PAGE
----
Morning Coffee – 23 Sept 2019

Morning Coffee image

One of the best ways we can help our children learn mathematics (or anything else) is to always be learning ourselves.

Here are a few stories to read with your Monday morning coffee:

  • David Butler invented a challenging new game that can spark plenty of mathematical thinking: Digit Disguises.
  • If you liked James Tanton’s video on the area model in last week’s post, you may enjoy his in-depth discussion of The Astounding Power of Area.
  • On a lighter note, I’m sure any classroom or homeschool teacher can think of several ways to use Sara VanDerWerf’s collection of Math Fails. Scroll down for links to earlier collections, too.

“I told them that actually what they did was exactly what maths is — reasoning things out using the information you have and being able to be sure of your method and your answer. Just because there’s no symbols, it doesn’t mean it’s not maths.”

—David Butler
The Seven Sticks and what mathematics is

 

“I am not willing to teach mindless math. It leads to mindless adults. Thinking is not an add-on once they have memorized. Thinking is the basic tool to negotiate the world.”

—Geri Lorway
Teaching division?… Do you know the “basics”?

CREDITS: Feature photo (top) by Kira auf der Heide via Unsplash. “Morning Coffee” post format inspired by Nate Hoffelder at The Digital Reader.

Morning Coffee – 19 Sept 2019

Morning Coffee image

One of the best ways we can help our children learn math (or anything else) is to always be learning ourselves.

Here are a few stories to read with your Thursday morning coffee:

“Most people think that maths is replete with factual knowledge. But actually, it’s subjects like English, the Humanities, and some sciences that are hefty in factual content. Maths is super-dense with concepts, and processes, but really only very few facts.”

—Kris Boulton
Why Maths Teachers Don’t Like Knowledge Organisers

CREDITS: Feature photo (top) by Kira auf der Heide via Unsplash. “Morning Coffee” post format inspired by Nate Hoffelder at The Digital Reader.

Morning Coffee – 17 Sept 2019

Morning Coffee image

One of the best ways to help our children learn math (or anything else) is to always be learning ourselves.

Here are a few stories to read with your Tuesday morning coffee:

  • David Wees discusses ways to use visual patterns to introduce and extend students’ understanding of algebra and functions.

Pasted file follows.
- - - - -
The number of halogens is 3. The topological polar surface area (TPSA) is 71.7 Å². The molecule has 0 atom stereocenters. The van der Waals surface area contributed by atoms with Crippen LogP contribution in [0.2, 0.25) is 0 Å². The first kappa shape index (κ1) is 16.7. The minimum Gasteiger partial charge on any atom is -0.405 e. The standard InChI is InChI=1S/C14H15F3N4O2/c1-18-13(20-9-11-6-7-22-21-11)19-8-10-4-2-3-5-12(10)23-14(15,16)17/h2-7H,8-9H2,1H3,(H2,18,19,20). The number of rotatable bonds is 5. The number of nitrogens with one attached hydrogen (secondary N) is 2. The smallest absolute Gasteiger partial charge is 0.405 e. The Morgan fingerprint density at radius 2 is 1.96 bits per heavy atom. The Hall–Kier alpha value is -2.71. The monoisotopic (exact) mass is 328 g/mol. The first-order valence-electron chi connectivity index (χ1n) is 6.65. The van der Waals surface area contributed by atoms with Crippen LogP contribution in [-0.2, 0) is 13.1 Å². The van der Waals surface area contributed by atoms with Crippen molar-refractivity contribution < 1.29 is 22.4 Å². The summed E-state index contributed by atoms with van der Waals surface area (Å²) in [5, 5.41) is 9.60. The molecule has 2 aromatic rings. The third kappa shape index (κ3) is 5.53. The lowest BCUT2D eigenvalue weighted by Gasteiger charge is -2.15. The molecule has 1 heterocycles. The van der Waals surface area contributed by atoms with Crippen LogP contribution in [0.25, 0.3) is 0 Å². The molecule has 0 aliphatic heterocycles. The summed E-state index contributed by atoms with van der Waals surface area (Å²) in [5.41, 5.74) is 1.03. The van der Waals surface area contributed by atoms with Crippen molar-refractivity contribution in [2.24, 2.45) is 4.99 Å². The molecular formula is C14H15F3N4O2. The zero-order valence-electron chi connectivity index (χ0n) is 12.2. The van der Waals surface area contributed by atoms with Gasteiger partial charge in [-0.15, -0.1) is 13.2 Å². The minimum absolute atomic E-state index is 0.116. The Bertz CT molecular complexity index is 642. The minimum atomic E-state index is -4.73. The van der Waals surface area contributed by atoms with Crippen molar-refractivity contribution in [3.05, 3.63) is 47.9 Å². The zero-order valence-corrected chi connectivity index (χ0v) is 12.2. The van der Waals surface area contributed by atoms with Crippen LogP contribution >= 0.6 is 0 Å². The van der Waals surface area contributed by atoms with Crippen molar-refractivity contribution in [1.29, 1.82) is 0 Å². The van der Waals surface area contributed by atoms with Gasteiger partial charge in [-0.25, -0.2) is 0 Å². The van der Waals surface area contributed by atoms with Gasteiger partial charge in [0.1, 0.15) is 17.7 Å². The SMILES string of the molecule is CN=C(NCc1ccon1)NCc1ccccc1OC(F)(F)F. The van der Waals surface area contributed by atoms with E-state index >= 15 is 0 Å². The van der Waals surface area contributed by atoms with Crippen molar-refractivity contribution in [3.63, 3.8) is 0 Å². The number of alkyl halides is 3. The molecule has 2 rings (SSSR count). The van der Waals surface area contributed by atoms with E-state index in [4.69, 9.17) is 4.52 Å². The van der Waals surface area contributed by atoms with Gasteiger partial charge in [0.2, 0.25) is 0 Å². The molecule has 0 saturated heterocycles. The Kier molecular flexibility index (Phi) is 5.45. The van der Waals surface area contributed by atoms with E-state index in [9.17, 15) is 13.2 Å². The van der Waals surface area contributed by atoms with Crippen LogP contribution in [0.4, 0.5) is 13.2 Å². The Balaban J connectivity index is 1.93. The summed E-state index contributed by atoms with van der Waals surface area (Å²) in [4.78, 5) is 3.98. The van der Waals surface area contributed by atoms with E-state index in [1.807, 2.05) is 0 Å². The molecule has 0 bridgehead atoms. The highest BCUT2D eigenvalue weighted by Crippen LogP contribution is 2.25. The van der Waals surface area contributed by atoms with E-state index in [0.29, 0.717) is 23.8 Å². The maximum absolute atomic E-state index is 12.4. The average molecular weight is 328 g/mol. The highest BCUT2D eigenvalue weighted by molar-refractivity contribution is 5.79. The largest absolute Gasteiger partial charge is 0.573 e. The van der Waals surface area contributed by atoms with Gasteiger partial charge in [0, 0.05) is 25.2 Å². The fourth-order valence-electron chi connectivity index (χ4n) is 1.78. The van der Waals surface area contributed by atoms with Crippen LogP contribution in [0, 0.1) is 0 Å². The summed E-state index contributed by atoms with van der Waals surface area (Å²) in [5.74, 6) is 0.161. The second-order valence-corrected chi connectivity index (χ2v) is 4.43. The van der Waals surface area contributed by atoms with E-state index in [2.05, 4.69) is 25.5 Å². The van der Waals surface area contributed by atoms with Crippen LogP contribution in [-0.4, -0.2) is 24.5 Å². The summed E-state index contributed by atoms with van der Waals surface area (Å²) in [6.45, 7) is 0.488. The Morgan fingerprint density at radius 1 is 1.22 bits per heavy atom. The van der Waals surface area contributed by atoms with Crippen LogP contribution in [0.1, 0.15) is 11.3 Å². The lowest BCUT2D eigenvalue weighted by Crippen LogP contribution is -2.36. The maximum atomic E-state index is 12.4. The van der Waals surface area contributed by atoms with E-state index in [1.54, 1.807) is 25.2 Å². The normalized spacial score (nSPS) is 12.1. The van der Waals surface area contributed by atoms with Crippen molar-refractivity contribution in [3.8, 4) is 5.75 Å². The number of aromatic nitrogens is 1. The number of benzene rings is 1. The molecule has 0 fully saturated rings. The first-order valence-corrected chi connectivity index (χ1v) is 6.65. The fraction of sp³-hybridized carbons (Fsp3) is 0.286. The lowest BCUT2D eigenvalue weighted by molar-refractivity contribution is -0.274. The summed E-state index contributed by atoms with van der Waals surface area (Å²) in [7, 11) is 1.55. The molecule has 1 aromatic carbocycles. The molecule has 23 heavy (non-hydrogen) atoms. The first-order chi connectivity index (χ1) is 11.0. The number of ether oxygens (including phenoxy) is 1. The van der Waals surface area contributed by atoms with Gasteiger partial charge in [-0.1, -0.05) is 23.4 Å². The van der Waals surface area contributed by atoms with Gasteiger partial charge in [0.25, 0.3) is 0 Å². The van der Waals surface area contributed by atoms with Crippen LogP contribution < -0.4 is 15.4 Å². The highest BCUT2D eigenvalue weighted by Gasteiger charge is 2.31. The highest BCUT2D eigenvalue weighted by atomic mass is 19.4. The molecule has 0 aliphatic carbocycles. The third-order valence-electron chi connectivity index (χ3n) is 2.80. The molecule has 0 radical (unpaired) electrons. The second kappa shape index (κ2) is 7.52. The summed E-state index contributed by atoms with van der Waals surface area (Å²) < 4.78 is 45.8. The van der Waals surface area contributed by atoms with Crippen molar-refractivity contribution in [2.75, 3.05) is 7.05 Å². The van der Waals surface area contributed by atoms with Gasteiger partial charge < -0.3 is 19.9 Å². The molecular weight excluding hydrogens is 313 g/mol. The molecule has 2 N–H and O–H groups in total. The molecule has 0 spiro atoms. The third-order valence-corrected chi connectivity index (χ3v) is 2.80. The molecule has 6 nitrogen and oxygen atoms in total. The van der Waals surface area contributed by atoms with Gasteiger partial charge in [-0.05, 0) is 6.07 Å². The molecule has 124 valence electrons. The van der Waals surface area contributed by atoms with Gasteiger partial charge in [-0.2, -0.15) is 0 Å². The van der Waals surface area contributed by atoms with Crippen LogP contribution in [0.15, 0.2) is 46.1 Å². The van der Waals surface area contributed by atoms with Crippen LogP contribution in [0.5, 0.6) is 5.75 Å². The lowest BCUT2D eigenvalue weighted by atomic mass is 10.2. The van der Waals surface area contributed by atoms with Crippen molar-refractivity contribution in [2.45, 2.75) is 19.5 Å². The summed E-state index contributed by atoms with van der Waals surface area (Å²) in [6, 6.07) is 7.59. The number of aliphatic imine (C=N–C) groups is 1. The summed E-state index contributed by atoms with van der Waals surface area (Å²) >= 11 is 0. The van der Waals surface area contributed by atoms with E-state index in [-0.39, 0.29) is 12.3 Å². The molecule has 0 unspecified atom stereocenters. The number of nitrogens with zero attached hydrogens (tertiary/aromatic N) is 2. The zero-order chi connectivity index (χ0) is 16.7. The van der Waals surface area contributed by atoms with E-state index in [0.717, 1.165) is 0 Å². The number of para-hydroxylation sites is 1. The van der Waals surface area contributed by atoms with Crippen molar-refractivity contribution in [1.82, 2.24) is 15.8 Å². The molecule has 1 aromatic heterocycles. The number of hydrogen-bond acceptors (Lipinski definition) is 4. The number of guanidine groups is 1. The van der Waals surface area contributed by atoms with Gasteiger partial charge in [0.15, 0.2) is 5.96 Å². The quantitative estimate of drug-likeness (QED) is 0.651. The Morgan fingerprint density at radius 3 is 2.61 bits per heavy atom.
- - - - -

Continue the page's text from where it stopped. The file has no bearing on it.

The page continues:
“What we should all be shooting for is a world where everyone is mathematically literate, and where fear or anxiety around mathematics doesn’t prevent people from doing the things they dream of doing. Everyone should see some beautiful mathematical ideas and know what it feels like.”

—Dan Finkel
What we mean when we say “Anyone can do math”

CREDITS: Feature photo (top) by Kira auf der Heide via Unsplash. “Morning Coffee” post format inspired by Nate Hoffelder at The Digital Reader.

Find the Sweetness in Math

Have you ever tasted the sweetness in math?

Or noticed your child having one of those “Aha” moments?

I’d love to hear your story in the comments!

You can think of puzzles and games as the sugar that helps the medicine to down, and you’re at least a bit healthier in your approach to math. But even better than sugar and nasty medicine is food that’s delicious enough to take away our craving for sugar and nutritious enough to take away any need for medicine. In the same way, good problems can help us fall in love with math and make a delicious meal of it, sinking our teeth into tough problems, tenderized by their intrigue.

Most people like games, so that’s an easy place to begin. At first, the games can be the sweetness that helps the math medicine go down. Over time perhaps you can find the sweetness in the math itself — in a problem that inspires you to work and struggle, until you finally get it, just for your own satisfaction.

Sue VanHattum
“Parents and Kids Together: Learning in Community”
Playing with Math: Stories from Math Circles, Homeschoolers, and Passionate Teachers

CREDITS: “Girl with Bubbles” photo courtesy of Leo Rivas on Unsplash.

Math Is Like a Nature Walk

Learning math is more like taking a meandering nature walk than like climbing a ladder of one-topic-after-another. Kids need to wander around the concepts, notice things, wonder about them, and enjoy the journey.

— Denise Gaskins
from a comment on the Living Math Forum

CREDITS: Background photo courtesy of Annie Spratt on Unsplash.

Play. Discuss. Notice. Wonder.

You don’t need a set of worksheets or lesson plans to learn math. All you need is an inquiring mind and something interesting to think about.

Play. Discuss. Notice. Wonder.

Enjoy.

— Denise Gaskins
Playing Complex Fractions with Your Kids

CREDITS: Background photo courtesy of Steve Shreve on Unsplash.